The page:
Star Trek and the Civil Rights Movement

The year 1966 was a turbulent time in American history. The civil rights movement, which began in earnest in 1954, continued more than a decade later. U.S. involvement in the Vietnam War continued to escalate, as President Lyndon Johnson authorized additional troops, bringing the total from 180,000 to more than 250,000, as well as the bombing of Hanoi and Haiphong, prompting Martin Luther King, Jr., to begin speaking out against the war as well as racial injustice. In the midst of this, an ambitious science fiction television show premiered: Star Trek.

Star Trek was unlike anything else on television at the time. Set at some indeterminate date several centuries in the future, the crew of the Starship Enterprise was not only multiracial, everyone was equal, regardless of the color of their skin; the ship’s communications officer was not only a black woman: she was also fifth in seniority in the ship’s chain of command!

In what has become a famous and oft-repeated story, Nichelle Nichols, who played that communications officer, Lieutenant Uhura, was considering leaving the show after its first season when she met Martin Luther King, Jr., at an NAACP event. She later recounted that he convinced her to stay, telling her that he was a fan of both the show and of her. “This is the only show,” Nichols later recalled that King told her, “that my wife Coretta and I will allow our little children to stay up and watch.”

In Star Trek’s third season, the series made history by becoming one of the first to have an interracial kiss, between Captain Kirk and Lieutenant Uhura, in the episode “Plato’s Stepchildren.” While the script originally had the kiss between Uhura and the Vulcan first officer, Commander Spock, Shatner, the star of the series, insisted that, “if anyone’s going to kiss [her], it’s going to be me!” Network executives, nervous about how such a scene would be received in the Southern states, demanded that alternate takes be filmed where the actors come close, but do not actually kiss. In response, Shatner made faces and crossed his eyes at the camera, ensuring that none of those takes could be used. Many stations in the South refused to carry the episode.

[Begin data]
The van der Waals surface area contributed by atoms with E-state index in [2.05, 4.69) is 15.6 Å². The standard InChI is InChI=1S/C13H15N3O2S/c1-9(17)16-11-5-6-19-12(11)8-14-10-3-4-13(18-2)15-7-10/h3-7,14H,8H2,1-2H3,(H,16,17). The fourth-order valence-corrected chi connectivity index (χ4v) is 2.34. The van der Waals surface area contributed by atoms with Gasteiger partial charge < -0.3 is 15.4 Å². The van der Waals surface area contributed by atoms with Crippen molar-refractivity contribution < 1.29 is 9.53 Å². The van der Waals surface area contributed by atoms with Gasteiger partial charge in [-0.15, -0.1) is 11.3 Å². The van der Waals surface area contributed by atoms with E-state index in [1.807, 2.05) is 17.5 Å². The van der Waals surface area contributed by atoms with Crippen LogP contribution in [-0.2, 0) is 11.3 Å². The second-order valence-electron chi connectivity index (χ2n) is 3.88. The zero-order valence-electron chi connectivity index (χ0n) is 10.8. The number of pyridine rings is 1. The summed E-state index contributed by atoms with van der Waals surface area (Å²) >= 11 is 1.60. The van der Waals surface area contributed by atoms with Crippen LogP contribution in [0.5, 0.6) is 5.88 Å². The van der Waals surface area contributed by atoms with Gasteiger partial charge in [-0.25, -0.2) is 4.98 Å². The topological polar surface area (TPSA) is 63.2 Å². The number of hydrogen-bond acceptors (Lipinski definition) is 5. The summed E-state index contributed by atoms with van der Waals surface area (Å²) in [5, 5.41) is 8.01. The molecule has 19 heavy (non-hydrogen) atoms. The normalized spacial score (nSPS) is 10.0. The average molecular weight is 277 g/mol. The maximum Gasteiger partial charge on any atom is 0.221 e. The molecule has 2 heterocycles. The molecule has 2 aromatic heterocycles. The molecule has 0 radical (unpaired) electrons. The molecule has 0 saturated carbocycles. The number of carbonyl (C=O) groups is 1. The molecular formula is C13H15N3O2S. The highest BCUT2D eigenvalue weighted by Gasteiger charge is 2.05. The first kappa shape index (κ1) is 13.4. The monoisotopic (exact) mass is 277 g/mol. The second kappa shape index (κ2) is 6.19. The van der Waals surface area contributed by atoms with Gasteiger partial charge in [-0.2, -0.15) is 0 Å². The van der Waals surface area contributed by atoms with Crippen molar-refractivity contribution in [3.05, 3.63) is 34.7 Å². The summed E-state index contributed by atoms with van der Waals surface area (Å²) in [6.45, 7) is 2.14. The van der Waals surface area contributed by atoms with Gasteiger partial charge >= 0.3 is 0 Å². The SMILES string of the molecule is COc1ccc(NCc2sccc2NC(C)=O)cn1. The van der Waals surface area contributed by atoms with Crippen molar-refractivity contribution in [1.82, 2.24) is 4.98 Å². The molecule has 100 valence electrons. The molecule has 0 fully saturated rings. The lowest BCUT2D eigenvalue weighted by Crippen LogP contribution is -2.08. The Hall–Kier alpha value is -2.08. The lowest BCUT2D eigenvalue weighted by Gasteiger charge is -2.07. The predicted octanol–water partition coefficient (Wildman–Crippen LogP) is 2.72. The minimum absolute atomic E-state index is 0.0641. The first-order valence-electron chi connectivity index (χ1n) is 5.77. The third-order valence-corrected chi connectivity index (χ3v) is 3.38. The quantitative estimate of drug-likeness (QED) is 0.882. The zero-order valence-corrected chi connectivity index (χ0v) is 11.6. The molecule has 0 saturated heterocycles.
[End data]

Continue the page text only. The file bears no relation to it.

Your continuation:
With a single, notable exception, Star Trek was not typically overt about the subject of racism, in part, perhaps, because of concerns over stations refusing to carry the show, as was the case with “Plato’s Stepchildren.” Also in the third season, however, in the episode “Let That Be Your Last Battlefield,” the series took on the subject with its typical allegory and metaphor, using alien cultures as a stand-in for the topic being addressed. In “Battlefield,” the Enterprise encounters a pair of aliens locked in a millennia-long war with one another. The reason for their conflict leaves Captain Kirk dumbfounded.

BELE: It is obvious to the most simple minded that Lokai is of an inferior breed.

SPOCK: The obvious visual evidence, Commissioner, is that he is of the same breed as yourself.

BELE: Are you blind, Commander Spock? Well, look at me. Look at me!

KIRK: You’re black on one side and white on the other.

BELE: I am black on the right side.

KIRK: I fail to see the significant difference.

BELE: Lokai is white on the right side. All of his people are white on the right side.

The two sides, we learned by the end of the episode, had completely annihilated all life on their world during the millennia in which Bele chase Lokai, who had led a resistance movement against the regime that Bele represented, as that government had systematically oppressed and exploited those born with the opposite pigmentation. The message of the episode was clear, and unusually blatant for Star Trek.

This episode aside, Star Trek typically kept to a more subtle approach in regards to addressing racial inequality: it simply did not exist in the future that Star Trek represented, and everyone was judged on their merits, rather than their pigmentation. Many of the crew members seen aboard the Enterprise, established time and again to be among humanity’s best and brightest, were people of color. Brilliant scientists and senior officers, who once even sat in judgment of Captain Kirk on a court martial, were a cross-section of humanity: not only white, but also black, Asian, and Native American.

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